Rates of Change


How do you find the rate of change?

1 year ago


126 Replies




Vickie Shanahan

126 Answers

Darcy Peake

The rate of change refers to how much something for example distance is changing in a specific unit of time. In order to work out the rate of change, you must divide the thing that is changing with how much it has changed in such a unit of time.

Unai Llona Carbajo

Derivatives are the best tool, but not for everyone... Considering two variables (distance and time, for example), you can also take the first and last value of both in a certain process, subtract the ones from the same variable (e.g. last and first distances of the bus from your position) and divide the subtractions of different variables. By doing this with position/distance and time, the rate of change you get is the speed of the object you're analyzing!

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rate of change can be found by using the equation - Difference in Y/ Difference in X

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By the help of differentiation


If we get the explicit equation, we could just differentiate that wrt the variable. If we don’t, we can estimate it by calculating the change on the y-axis and dividing it by the change on the x-axis.

Clara Marchese

The rate of change is given by the division of the output of a system y by the change in the x values, which is the input

George Asquith

The rate of change is how much one quantity changes per unit of another amount. Normally this is how much y changes for every set amount that x increases or decreases. This is the same as the gradient (in straight lines gradient is fixed and is shown as m in y=mx+c, in other graphs, the gradient changes). This can be calculated by having two points each with x and y coordinates. y1-y2 divded by x1-x2.


How do find the rate of change

Stavros Savva

Divide the change of one variable with the change of the other variable

Yunho Kwon

Linear functions have a constant rate of change which is represented as the gradient of the graph.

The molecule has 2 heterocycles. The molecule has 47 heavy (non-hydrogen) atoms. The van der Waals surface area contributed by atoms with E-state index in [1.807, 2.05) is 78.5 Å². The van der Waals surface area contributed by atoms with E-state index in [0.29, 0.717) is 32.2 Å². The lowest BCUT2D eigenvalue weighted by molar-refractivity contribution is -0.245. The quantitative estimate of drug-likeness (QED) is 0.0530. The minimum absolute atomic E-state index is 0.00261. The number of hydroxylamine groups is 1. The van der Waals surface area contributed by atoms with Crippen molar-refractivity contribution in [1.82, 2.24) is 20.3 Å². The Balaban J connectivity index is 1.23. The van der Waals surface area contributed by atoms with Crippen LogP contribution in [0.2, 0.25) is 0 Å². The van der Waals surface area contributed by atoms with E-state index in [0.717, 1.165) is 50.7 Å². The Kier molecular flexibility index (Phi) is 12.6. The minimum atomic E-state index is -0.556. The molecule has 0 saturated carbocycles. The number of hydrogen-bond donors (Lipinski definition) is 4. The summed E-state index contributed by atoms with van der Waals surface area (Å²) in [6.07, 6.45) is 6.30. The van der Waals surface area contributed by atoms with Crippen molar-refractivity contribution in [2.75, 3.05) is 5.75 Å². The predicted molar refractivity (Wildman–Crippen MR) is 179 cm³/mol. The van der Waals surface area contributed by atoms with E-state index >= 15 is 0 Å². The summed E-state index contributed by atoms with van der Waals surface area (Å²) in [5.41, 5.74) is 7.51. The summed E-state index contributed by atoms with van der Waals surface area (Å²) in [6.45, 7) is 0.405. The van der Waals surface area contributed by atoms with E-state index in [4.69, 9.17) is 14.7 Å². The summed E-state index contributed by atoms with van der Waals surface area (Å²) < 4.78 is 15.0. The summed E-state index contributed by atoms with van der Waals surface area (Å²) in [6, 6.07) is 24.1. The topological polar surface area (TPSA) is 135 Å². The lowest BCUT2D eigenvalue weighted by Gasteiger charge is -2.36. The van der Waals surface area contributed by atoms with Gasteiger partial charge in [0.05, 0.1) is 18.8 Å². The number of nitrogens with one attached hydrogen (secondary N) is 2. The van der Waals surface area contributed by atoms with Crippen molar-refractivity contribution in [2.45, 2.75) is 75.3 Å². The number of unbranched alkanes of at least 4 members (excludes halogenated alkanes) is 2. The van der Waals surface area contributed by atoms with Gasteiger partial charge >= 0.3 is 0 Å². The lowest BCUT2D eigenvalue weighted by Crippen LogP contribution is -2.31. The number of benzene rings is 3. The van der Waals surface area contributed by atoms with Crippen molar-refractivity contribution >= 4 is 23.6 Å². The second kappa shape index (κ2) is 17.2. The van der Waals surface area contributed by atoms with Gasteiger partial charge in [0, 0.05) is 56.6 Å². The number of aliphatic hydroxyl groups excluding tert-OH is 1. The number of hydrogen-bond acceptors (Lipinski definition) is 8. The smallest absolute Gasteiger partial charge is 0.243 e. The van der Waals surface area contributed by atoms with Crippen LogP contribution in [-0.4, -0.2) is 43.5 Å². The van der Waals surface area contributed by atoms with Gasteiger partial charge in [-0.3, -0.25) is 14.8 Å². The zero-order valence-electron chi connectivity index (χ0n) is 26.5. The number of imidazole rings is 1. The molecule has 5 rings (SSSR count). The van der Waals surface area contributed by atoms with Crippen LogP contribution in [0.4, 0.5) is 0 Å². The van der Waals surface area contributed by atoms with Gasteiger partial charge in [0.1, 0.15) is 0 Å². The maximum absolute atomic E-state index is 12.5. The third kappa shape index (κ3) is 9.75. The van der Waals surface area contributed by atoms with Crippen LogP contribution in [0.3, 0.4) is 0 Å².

It is simply the change of y-values with respect to x-values i.e. (y1-y2) / (x1-x2) where (x1,y1), (x2,y2) are the coordinates

Leon Cragg

the change in y-values by the change in x-values.


To find the rate of change, you must divide the change in y by the change in x (if using a graph, where y is the vertical axis and x is the horizontal axis).

Lewis Lovell

Hello Mrs Vickie Shanahan. There isn't much context to your question here, so I'll keep my response as general as possible:

The rate of change describes a relationship between a dependent and an independent variable. For example, the rate of change of velocity with time or the rate of change of temperature with distance.

In a simple mathematical case, we'd write this as the change in the dependent variable (temperature, dT) over a fixed interval of the independent variable (distance, dx)

Which is mathematically written as dT/dx, or as shown in the graph, dy/dx.

It is then clear that for the linear relationship in the above graph, the rate of change is dy/dx = (y1-y2)/(x2-x1) = (6-3)/(8-4).

Amber Cummins

There are a couple of ways to find this. If your data is displayed in graph format, you can find the rate of change by dividing the change in y-values by the change in x-values. If you are talking about the instantaneous rate of change (this is called the derivative of a function) then we need to look further at the function itself.

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if you are given a graph then draw a tangent as accurately as you can(doesn't matter if its perfect) and use change in y divided by change in x for your straight line to get the gradient which is the rate of change. just watch your units it will ber per second or per minute, something like that depending on the experiment

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